Don't ask Jim Morrow why historical and architecturally significant buildings fascinate him.
He'll tell you he really doesn't know why.
"It is fascinating to me," said Morrow, 89, of Beverly Shores. "It is just like a kid interested in cars. Ask him why, and he can't tell you. There's something that triggered the interest."
Morrow's interest has run so deep he has helped place some 450 properties in Northwest Indiana on the National Register of Historic Places on his own time and at his own expense.
Morrow, who grew up in Gary and graduated from Lew Wallace High School, began his career working for his father in a retail building material business. He went on to work for several home builders and home-building product companies before moving into real estate and becoming a home builder himself.
When he retired about 15 years ago, he began another career, working to place the region's significant properties and neighborhoods on the national registry. A couple of years ago, he formed the nonprofit group, Partners in Preservation Inc., which hires professionals to prepare documents to nominate a property for the National Register of Historic Places, a division of the National Park Service.
By forming the nonprofit, Morrow had hoped to gather additional interest and some donations to keep the effort going. So far, he said, he has not been successful in attracting people to the cause, and he continues to fund the effort himself. Partners in Preservation has an office in Hammond with one staff member, Morrow's assistant Cynthia Ogorek.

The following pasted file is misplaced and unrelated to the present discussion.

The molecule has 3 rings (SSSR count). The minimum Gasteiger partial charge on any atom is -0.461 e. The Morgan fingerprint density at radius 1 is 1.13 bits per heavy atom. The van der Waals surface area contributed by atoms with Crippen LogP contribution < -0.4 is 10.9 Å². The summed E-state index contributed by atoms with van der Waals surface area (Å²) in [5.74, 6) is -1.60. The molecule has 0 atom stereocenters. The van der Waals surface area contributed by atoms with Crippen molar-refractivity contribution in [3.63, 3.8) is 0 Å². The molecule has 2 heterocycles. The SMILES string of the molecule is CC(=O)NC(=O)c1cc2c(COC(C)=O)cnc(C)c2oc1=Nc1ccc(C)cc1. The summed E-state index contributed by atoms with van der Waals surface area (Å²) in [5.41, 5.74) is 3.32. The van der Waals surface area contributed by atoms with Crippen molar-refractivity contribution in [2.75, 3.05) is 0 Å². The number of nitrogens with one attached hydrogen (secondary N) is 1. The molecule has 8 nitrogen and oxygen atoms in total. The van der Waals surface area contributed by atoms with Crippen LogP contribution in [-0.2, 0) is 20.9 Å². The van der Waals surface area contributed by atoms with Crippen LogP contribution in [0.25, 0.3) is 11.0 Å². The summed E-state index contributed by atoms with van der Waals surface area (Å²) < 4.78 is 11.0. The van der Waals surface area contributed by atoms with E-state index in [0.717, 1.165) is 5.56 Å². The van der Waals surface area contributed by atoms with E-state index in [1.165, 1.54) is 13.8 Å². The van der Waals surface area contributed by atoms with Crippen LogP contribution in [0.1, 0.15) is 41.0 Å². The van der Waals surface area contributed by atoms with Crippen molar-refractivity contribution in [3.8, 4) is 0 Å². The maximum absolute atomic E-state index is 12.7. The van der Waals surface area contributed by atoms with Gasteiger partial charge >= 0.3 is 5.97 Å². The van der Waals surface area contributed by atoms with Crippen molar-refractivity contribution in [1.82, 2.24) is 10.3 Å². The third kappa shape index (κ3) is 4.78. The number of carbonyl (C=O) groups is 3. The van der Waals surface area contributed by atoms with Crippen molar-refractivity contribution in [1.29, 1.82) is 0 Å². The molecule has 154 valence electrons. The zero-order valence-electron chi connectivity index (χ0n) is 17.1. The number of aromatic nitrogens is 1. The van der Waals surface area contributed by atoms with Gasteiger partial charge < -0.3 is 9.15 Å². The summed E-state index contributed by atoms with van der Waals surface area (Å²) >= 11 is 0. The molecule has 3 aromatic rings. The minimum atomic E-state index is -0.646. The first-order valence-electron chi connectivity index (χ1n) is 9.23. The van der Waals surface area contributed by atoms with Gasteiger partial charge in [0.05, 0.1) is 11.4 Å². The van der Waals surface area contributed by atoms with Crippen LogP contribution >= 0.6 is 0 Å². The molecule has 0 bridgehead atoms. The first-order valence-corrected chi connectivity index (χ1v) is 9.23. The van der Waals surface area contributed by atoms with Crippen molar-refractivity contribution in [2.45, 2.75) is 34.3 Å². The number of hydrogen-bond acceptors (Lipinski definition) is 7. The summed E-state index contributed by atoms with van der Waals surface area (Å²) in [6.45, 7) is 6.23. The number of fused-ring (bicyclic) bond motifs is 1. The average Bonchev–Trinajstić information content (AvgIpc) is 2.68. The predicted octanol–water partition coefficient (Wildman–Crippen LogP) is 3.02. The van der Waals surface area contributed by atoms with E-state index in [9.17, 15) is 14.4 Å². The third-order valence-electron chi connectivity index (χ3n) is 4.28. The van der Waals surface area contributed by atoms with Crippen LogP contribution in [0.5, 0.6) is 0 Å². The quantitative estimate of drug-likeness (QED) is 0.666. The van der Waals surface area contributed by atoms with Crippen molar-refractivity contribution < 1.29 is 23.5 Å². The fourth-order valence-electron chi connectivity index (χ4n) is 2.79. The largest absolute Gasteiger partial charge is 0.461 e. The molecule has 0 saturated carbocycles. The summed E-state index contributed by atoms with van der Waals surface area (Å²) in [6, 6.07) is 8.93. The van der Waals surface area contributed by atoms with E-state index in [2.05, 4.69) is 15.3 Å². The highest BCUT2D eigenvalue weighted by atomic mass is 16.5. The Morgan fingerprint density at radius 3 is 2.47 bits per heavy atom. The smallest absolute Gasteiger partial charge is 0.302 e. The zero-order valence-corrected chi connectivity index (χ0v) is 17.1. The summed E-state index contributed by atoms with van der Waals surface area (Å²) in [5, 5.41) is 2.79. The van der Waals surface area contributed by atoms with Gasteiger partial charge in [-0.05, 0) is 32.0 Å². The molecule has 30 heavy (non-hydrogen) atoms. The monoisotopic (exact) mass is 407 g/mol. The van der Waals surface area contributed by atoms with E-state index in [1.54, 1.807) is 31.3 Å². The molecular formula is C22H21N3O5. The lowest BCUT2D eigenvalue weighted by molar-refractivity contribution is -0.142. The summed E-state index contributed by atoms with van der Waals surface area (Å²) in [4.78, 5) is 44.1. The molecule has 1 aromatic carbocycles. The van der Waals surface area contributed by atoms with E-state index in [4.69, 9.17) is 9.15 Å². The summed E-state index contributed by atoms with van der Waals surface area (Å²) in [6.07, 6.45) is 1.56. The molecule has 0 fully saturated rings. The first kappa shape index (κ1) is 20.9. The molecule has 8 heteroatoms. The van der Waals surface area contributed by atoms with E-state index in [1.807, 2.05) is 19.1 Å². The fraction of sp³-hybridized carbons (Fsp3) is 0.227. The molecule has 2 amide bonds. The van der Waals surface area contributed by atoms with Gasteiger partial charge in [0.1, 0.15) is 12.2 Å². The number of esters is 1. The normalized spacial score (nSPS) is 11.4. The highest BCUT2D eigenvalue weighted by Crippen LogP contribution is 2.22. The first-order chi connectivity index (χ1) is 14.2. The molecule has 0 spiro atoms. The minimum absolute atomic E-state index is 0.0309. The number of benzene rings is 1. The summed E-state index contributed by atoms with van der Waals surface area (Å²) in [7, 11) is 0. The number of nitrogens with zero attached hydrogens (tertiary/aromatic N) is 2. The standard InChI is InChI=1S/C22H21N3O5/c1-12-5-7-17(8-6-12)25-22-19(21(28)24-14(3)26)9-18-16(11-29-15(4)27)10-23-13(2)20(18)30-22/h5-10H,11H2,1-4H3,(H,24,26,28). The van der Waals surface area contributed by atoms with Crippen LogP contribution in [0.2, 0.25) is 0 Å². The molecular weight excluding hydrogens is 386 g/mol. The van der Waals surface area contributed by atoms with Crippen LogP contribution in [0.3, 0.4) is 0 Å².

"While I was employed, I didn't have time for it. I was after the buck. After retirement, I did an about-face," Morrow said. "I have no heirs. I have a close affiliation with Indiana Landmarks. I had encouraged them to have a regional office. They have one now in Hobart, and I underwrite that."
Indiana Landmarks works to preserve historical places in the state.
Morrow's home that overlooks Lake Michigan is on the National Register of Historic Places. That's one reason he bought it a dozen years ago. Previously he had owned the Lustron home in Chesterton, also on the national registry, and turned it into a museum.
Morrow said he doesn't believe people in the region often know when they live in areas of historical or architectural significance.
Morrow's old neighborhood, Morningside subdivision in Gary, is on the registry. He lived there for three years while attending high school. It was built beginning in the 1920s and through the Depression.
Morrow said he worked to get it on the registry for "sentimental" reasons.
He said he believes people also are hesitant to have their properties placed on the registry because they fear government control or interference. That simply doesn't happen, he said. It is more of a bragging right.
Restrictions on renovations to a home only come if the owner includes an architectural easement on the property, Morrow said.
Morrow said he hopes to expand the efforts of Partners in Preservation to make it a statewide group aimed at recognizing significant properties.
"We are not only working to preserve the past. We are working to preserve the future," he said. "This is part of our heritage, and we need to preserve our heritage."